Six reasons why you should invest in learning technology
The poet Alexander Pope famously said, “a little learning is a dangerous thing”.
As the volume and variety of learning and training content expands, many organisations are finding that, conversely, a lot of learning and training can be a dangerous thing. Or at least, that it can cause an organisational headache if it isn’t managed and harnessed properly.
Here are six ways that organisations can use technology to help boost their training and learning functions in 2018.
1. Gathering data on usage for content spring-cleaning
In the good old days, organisations stored their learning materials in just one or two tools – often an internal folder system supplemented by a Learning Management System. Today, this model is creaking at the seams.
With so many kinds of learning happening, a proliferation of in-house learning content is seeping onto a range of disparate systems, including video portals, LMS-es, intranets and any number of other internal systems. Keeping on top of things can feel a little like wrestling with a digital monster.
One way organisations can address this is by making sure all their learning experiences sends information about who is using them and how often. This could be accomplished through the use of software such as xAPI that enable the collection of data across multiple independent systems, and interpret them in a standardised way for analysis and reporting.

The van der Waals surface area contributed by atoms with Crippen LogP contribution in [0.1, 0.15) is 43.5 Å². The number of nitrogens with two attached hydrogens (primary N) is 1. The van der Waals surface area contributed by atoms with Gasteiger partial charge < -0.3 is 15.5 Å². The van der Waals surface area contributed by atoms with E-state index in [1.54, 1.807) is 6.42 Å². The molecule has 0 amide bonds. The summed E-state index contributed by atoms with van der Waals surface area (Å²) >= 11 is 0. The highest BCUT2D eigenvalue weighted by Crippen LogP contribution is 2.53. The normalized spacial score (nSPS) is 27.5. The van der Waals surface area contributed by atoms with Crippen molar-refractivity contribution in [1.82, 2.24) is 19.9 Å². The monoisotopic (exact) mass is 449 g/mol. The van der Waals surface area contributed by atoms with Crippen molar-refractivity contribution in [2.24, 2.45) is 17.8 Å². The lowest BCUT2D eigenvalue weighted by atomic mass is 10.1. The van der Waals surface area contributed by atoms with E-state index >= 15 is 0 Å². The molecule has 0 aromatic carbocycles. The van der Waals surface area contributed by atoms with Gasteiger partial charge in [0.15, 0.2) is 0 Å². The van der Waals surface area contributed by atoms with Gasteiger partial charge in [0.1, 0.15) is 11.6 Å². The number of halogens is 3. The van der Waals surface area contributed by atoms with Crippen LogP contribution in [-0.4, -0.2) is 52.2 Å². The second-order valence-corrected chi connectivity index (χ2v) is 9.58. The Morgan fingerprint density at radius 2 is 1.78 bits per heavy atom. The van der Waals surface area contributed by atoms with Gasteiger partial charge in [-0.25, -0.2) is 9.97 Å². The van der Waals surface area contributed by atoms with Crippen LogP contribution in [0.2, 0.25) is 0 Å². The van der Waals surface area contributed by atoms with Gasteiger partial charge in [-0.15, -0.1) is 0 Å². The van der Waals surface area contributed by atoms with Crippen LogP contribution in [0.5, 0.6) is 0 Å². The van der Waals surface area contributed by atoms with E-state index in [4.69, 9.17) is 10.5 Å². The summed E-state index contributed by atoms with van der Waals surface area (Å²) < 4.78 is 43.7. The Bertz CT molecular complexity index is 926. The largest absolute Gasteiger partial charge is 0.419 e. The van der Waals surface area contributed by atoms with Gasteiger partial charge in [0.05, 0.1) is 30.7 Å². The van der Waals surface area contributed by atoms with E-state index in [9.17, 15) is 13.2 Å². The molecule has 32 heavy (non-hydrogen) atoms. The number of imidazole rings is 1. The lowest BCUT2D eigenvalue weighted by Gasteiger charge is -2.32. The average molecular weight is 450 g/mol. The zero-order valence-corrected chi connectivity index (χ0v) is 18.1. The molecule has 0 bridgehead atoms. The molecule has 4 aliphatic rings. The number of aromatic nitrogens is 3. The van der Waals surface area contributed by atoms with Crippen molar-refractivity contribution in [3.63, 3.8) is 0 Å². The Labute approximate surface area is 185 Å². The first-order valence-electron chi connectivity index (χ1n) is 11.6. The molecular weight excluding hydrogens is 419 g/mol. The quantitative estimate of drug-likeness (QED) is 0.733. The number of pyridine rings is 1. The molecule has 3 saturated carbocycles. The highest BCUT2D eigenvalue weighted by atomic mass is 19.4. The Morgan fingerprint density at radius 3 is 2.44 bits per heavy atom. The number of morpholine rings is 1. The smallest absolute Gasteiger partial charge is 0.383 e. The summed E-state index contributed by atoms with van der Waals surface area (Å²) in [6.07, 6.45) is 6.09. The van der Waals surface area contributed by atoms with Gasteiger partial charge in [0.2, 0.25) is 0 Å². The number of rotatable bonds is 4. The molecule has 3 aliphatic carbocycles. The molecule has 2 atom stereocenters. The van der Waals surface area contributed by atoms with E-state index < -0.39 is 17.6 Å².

This will help organisations optimise their investment in their learning content, by helping them identify what contents are being used and to scale production volume where necessary. This information will also help in keeping the organisation up to date with changes, as the data will reveal insights about who in the organisation uses certain assets (and will therefore need to be aware of any updates and revisions).
Driven by increasing internet penetration into emerging economies and growing availability of mobile learning tools, Asia-Pacific (APAC) is expected to lead the growth of the global corporate e-learning market, making this a most pertinent development to APAC enterprises.
2. Leveraging data to inform future learning engagement
The added benefit of converging or aggregating learning content is that it makes it easier to look for trends in the data, which can be used to inform future learning engagement.
More organisations are using Learning Record Stores (LRS) – a platform that serves as a repository for learning records collected from systems where learning activities are conducted – to collect data from learning content. This data can be analysed to predict future outcomes, and to model how those outcomes could be changed.